Summary: Ministers are just postmen, delivering a message of instruction from God... What kind of letters of Christ are we?


2 Corinthians 3:1-6.

Amongst the many difficulties which the Apostle Paul faced in relation to the church which he had founded in Corinth was the existence of self-styled super-apostles who were nothing but peddlers, “making gain by corrupting the word of God” (2 Corinthians 2:17). This stood in contrast to Paul’s own determination to preach the gospel “without charge” (1 Corinthians 9:18). “We speak in God’s name,” said Paul, “in the sight of God, and in the words of Christ” (2 Corinthians 2:17).

Paul recognised the complaint that would be levelled against him, that he was nothing better than a boaster (2 Corinthians 3:1). After all, the sceptics might think, he has no letters of recommendation! It was like when Paul reached Rome, and the Jewish community there said, in effect: “well, we never heard of you - we never got the email” (Acts 28:21).

The apostle turned the taunt on its head: he was no stranger to the Corinthians, so why not let the results of his ministry suffice as letters of recommendation? They were his letter, written on his heart, “being known and being read” by all men (2 Corinthians 3:2). They were a credit to him!

The Corinthians themselves, who had received the ministry (service) of Paul and his companions, were declared to be the epistle (letter) of Christ (2 Corinthians 3:3). The authentication of any ministry lies in its obvious impact on the lives of the people. The result should be lives which are being lived like love letters from the Lord, “having been inscribed” not with ink but with the Spirit of the living God.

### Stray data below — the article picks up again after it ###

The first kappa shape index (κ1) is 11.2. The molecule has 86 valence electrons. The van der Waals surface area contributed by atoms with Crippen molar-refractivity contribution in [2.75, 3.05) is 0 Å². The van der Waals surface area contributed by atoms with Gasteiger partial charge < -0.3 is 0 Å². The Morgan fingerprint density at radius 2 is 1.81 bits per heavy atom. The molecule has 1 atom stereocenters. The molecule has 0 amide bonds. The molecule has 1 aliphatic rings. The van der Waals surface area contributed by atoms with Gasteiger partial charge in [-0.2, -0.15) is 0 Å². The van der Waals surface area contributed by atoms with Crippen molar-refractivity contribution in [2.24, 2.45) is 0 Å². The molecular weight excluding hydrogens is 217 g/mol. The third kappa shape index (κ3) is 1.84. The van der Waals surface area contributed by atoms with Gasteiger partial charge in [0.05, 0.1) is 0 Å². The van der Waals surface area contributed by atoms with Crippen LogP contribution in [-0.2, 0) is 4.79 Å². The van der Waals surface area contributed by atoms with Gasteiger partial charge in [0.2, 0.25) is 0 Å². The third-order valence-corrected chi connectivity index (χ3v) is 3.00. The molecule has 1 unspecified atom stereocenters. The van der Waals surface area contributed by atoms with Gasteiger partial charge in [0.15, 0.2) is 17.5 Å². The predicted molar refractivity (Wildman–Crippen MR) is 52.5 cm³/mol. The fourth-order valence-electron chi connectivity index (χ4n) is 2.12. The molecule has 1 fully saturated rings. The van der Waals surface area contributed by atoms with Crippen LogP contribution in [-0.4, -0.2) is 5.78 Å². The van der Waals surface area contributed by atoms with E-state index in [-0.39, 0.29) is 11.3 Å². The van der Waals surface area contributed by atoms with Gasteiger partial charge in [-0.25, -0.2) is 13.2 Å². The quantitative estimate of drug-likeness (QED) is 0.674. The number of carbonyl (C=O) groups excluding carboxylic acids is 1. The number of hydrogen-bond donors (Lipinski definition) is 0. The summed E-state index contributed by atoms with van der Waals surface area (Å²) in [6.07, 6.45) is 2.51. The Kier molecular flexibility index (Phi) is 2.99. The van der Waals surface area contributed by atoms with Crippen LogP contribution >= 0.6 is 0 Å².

Paul is confident that the Corinthians ARE his letters of recommendation. This trust towards God is mediated through Christ Himself (2 Corinthians 3:4). There is a denial of self-sufficiency, and an acknowledgement of the all-sufficiency of God (2 Corinthians 3:5).

Paul and his companions knew this sufficiency of God on a personal level. The Apostle could say, as we might all say, “I can do all things through Christ who strengthens me” (Philippians 4:13). In our present passage he spoke of God’s enabling for the ministry (2 Corinthians 3:6).

Paul was also confident in the Lord for the development of the congregations put in his care (Philippians 1:6). Christian people can be sure of the sufficiency of God when we seek to live a life of holiness in the midst of an unsympathetic world. The same God who says - “Be ye holy; for I am holy” (1 Peter 1:16) - also empowers us to fulfil the commandment.

The mention of the new covenant presupposes that the earlier writings have become old (2 Corinthians 3:6). This is not to deny that the Old Testament had a certain “glory” (2 Corinthians 3:9), but rather to emphasise that the New Testament has a greater glory. The ‘letter of the law’ only served to condemn us, as it revealed our total inability to keep the law - “the letter kills” (2 Corinthians 3:6): but the giving of the New Testament is accompanied by the engrafting of God’s word upon our hearts by the Holy Spirit (2 Corinthians 3:3) - and “the Spirit gives life” (2 Corinthians 3:6).

Ministers, in this respect, are just postmen, delivering a message of instruction from God (cf. Exodus 24:12). Yet the words which we receive from them are not written on stone tablets, but on hearts of flesh (Ezekiel 36:26-27). God places His word within our inmost being, and engraves it on our hearts (Jeremiah 31:33).

What kind of ‘letters of Christ’ are we?

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